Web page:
Afterpay shares to halve within a year: UBS

Afterpay shares to halve within a year: UBS


James Eyers

Investment bank UBS predicts buy now, pay later juggernaut Afterpay’s share price will halve within a year, initiating coverage with a sell rating and flagging looming regulatory risks for the company as it scales in the United States.

Afterpay shares were trading almost 8 per cent lower after 1pm AEST on Wednesday, at $33.73, as investors digested two detailed reports circulating the market from UBS, which said current valuations assumed customer growth and spending rates that would be difficult to achieve.

The reports pointed out Afterpay’s business model prohibits merchants from passing on costs of the service to customers, which could attract new regulatory scrutiny because by shifting the cost of financing from consumers to merchants, it “arguably creates a distortion which could significantly influence consumers’ choice of payment method”.

The bank said if consumers are presented with the “true cost” of using buy now, pay later services, they might shift to alternatives and there could be “hidden costs incorporated into merchants’ prices, which imply higher fees than credit card interest rates”.

“In our view, somewhat paradoxically, the more successful Afterpay is, the more likely it will attract regulatory scrutiny,” said UBS Sydney-based analysts Tom Beadle, Jonathan Mott and Eric Choi said one of the research notes.

“We think the market is pricing in excessive growth for Afterpay without factoring the risks… The buy now, pay later sector is at risk of further regulation that is not being priced by the market for Afterpay.”

With much of Afterpay’s valuation premised on success in the United States, UBS questioned whether it would achieve the same sort of growth and market penetration that it has in Australia, where its volumes are 7 times its next rival, Zip. The US market has higher interchange fees and higher credit card rewards to incentivise credit card use, while the lack of a “moat” there may see other competitors emerge.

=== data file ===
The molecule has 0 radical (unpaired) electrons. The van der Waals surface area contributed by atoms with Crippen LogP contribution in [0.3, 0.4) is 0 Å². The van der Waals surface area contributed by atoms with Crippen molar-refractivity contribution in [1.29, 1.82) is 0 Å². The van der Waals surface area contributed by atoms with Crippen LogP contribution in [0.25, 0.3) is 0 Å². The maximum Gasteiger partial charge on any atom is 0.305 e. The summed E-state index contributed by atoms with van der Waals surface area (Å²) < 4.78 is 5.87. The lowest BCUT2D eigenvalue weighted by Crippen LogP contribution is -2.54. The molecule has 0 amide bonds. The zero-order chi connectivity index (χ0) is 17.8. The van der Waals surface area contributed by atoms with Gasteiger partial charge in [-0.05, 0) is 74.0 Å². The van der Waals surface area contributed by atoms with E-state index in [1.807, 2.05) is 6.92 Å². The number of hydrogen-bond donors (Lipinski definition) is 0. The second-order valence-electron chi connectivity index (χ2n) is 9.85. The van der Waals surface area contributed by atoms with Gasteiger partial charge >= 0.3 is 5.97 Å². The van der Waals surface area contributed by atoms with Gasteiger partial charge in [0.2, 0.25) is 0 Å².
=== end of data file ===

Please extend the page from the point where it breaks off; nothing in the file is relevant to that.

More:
The view comes after prominentUS academic Scott Galloway also said last week that Afterpay shares could halve; he also pointed to the likelihood of more competition, including from large credit card schemes.

“Low barriers to entry, the relative ease of replicating Afterpay’s product offering and competition from other payment methods leave it vulnerable to competition,” UBS said.

UBS initiated coverage report with a $17.25 price target, 47 per cent lower than the $36.56 the stock was trading at on Tuesday. It also has a sell recommendation on Zip and a $4.80 price target. Zip was trading down 4.4 per cent lower at $5.19 on Wednesday.

Users think it’s credit

UBS’s view that Afterpay, which operates outside consumer credit laws in Australia because it does not charge interest, could face more regulation was also based on a survey conducted by the bank’s Evidence Lab of buy now pay later users. This revealed 64 per cent agreed it was is a form of credit, “which we see as increasing the risk of regulation”.

Buy now pay later customers also “tend to be less credit-worthy than non-users”, UBS said, including being more indebted and more likely to have been rejected for a credit card than non buy now pay later customers.

UBS said Afterpay’s high share price infers customer growth that might not be possible.

UBS said it inferred a long-term US customer base of around 12 per cent of the population, “which appears optimistic”.

The Afterpay share price infers $175 billion of merchant sales would be made over the platform by the financial year 2030, which UBS calculated would require around 47 million customers – equivalent to 18 per cent of the Australian and NZ populations, and 12.5 per cent of the US and UK adult populations – to each spend $3,800 a year on the service.

The report noted thatwhile the outcome of AUSTRAC’s investigation into anti-money laundering complianceremains uncertain, potential negative outcomes “could include civil proceedings, fines, remedial directions, and enforceable undertakings.”

James Eyerswrites on banking, fintech and technology. Based in our Sydney newsroom, James is a former Legal Affairs and Capital editor for the Financial ReviewConnect with James onTwitter.Email James at[email protected]

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